The US President Donald Trump recently announced that the US will enforce tariffs on $200bn worth of imports from China, which mainly include plastics and petrochemicals. The tariff is effectively from 24 September, initially it will start with 10%, which rise to 25%, by 1 January.
He threatened that if China takes what the administration considers to be retaliatory actions, then another round of tariffs worth $267bn will imposed on imports. In response of this China has threatened to strike back with its own list of 5-25% tariffs on $60bn worth of imports from the US, many of which also contain chemicals. Addition to this, China has submitted an appeal to World Trade Organization (WTO) for authorisation to impose over $7bn of authorizations annually on the US.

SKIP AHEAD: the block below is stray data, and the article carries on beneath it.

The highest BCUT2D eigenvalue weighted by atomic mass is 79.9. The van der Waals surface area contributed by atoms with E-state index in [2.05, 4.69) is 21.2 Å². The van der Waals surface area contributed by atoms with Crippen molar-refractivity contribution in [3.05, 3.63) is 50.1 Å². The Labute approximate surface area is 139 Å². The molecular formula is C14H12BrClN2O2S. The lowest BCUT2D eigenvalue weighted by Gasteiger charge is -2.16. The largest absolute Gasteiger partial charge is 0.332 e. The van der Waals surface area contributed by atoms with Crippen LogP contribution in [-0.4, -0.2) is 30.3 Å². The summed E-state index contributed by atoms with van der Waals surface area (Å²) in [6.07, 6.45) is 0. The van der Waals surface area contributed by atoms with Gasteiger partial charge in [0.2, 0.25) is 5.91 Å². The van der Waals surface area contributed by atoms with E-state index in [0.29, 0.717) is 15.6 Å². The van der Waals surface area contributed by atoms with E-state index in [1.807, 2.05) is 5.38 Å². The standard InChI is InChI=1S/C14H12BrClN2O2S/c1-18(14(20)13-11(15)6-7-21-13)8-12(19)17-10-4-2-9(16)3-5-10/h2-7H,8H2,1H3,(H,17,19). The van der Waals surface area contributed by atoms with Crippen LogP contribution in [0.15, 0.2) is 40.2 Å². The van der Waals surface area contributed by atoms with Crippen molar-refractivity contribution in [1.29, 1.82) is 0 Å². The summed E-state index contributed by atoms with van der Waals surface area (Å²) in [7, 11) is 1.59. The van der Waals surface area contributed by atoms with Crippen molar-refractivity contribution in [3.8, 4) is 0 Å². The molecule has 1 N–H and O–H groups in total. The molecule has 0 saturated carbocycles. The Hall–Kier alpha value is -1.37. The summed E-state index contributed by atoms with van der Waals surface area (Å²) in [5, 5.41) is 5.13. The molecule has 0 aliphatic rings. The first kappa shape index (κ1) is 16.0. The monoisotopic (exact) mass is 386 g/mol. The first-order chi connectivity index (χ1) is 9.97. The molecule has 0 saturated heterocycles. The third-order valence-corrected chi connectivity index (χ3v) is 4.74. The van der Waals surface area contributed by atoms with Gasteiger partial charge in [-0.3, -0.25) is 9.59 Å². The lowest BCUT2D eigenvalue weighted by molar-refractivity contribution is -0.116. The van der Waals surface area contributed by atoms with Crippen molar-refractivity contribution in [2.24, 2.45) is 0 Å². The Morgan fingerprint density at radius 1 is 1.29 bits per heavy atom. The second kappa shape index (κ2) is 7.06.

Last year, the US and China have escalated trade war situation by increasing number of tariffs on goods they import from each other. This resulted the entire chemical industry on the front line of an intensifying trade war.
However, The American Chemistry Council (ACC) insistently opposed the tariffs, claiming they will set billions of US dollars and thousands of workers at risk. The National Association of Chemical Distributors (NACD) recently published the results of study that it said quantified the costs of additional tariffs to distributors.
A recent act will provide chemical companies with some relief from existing tariffs. Trump said his administration is imposing the tariffs because of what he alleged to be unfair policies and practices involving how it treats US technology and intellectual property. He accused China of forcing US companies to transfer technology to their counterparts in the country.
– Khushboo Pandey,